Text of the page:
Sanford prosecution rests with McMaster

S.C. attorney general faces potential conflicts

The Greenville NewsNovember 24, 2009 

The question of criminal prosecution of Gov. Mark Sanford on 37 charges of violating state ethics law now rests in the hands of state Attorney General Henry McMaster, who is running for Sanford's job.

That could pose a conflict, legal experts say, though state law allows McMaster to remove himself and appoint a special prosecutor.

McMaster so far has declined to do so and gave no hint Monday that he might take the ethics charges to court, saying he would "conduct a thorough review" of the state Ethics Commission's report to determine whether the facts support prosecution.

"It's beginning to appear that politics is trumping prosecution," said Dick Harpootlian, former chairman of the state Democratic Party and a former 5th Circuit solicitor who won the ethics conviction of ex-USC president Jim Holderman for using his office for personal gain.

Harpootlian said McMaster likely faces conflict since Sanford's removal would elevate a rival GOP candidate for governor, Lt. Gov. Andre Bauer. Harpootlian said McMaster should appoint a solicitor or two to mount a criminal investigation, making use of the state grand jury and putting a swift end to the saga.

"This is going to go on for months, whereas the attorney general or his designee could bring this to a close very quickly."

The attorney general has the constitutional authority to appoint someone else - a solicitor, retired judge or elder statesman - to oversee investigations, the Greenville News reported earlier this year.

However, McMaster said then he would not use that option because he has no problem setting aside his own race for governor.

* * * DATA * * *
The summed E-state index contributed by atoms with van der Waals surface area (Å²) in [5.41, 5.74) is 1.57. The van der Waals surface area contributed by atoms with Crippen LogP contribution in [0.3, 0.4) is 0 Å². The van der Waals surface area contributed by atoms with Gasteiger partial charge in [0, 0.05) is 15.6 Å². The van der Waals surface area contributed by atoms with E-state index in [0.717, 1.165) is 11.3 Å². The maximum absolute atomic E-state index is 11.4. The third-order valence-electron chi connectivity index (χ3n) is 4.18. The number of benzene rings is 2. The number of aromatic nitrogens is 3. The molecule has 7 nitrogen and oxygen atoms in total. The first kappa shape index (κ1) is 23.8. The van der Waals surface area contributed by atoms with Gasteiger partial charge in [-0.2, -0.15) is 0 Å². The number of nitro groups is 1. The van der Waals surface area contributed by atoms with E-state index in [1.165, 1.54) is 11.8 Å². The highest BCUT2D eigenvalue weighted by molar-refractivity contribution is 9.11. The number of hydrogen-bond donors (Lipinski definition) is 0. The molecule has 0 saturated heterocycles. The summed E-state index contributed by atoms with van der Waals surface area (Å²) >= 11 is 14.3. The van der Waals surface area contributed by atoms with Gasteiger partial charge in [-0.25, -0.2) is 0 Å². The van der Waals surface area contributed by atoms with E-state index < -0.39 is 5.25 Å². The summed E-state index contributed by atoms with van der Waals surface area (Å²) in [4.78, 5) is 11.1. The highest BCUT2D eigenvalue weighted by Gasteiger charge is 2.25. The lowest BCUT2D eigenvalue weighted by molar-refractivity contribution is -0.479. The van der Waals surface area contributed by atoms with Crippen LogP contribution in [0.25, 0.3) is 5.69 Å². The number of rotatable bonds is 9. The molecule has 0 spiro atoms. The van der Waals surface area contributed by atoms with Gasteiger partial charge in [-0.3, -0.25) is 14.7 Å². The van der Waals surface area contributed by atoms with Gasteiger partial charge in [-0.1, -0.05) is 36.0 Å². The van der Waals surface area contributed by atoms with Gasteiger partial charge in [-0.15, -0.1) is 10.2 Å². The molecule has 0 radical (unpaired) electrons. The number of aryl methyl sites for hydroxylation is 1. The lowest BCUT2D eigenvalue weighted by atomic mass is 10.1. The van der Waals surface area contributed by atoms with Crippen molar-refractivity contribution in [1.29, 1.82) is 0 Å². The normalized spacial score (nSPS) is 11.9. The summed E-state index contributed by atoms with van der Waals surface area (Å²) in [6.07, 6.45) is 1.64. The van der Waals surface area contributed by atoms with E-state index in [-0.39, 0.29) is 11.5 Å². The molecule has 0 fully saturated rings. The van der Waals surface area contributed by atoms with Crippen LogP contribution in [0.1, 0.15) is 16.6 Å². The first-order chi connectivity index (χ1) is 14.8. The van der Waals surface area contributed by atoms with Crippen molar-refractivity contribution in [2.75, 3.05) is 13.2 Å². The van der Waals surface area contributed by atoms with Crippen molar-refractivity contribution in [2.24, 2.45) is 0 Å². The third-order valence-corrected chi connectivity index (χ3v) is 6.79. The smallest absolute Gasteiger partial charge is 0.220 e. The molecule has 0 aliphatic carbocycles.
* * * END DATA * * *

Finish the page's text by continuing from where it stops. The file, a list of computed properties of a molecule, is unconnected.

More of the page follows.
McMaster's spokesman, Mark Plowden, reiterated that stance Monday, saying taxpayers twice elected McMaster to be attorney general and "he will not shirk that responsibility."

Ken Gaines, a criminal litigation professor at the USC School of Law, said it's a no-brainer for McMaster to appoint someone else to handle the case, adding he might be wise to go beyond circuit solicitors since they answer to his office. "His office doesn't need to be involved in it," Gaines said.

The ethics report issued Monday said Sanford had used his "office for personal financial gain" by flying business-class or first-class, using state aircraft for personal and political purposes, and reimbursing himself thousands of dollars from his campaign for expenses not related to campaigning or his job as governor.

Sanford attorney Butch Bowers has characterized the ethics violations as minor and technical, saying none rises to the level of criminal conduct.

Harpootlian said, "I saw people all the time when I was prosecutor that came in and said they were great stewards of money except for this one case where they put some in their pocket."

The charges "are not minor because they show a pattern of complete disregard for the ethics law of the state," he said, noting one job of the state grand jury, which McMaster oversees, is to handle public corruption cases.

Gaines said the amount of money involved is fairly minor but "37 counts is a lot" and would likely be prosecuted under normal circumstances.

"It sounds like a repetitious pattern," he said. "Doing it over and over again."

In a typical case, Gaines said the defendant would likely agree to plead guilty to a misdemeanor on one or two counts, while the others would be dropped.

"You've got politics mixed up in this," he said. "It's a whole different animal."

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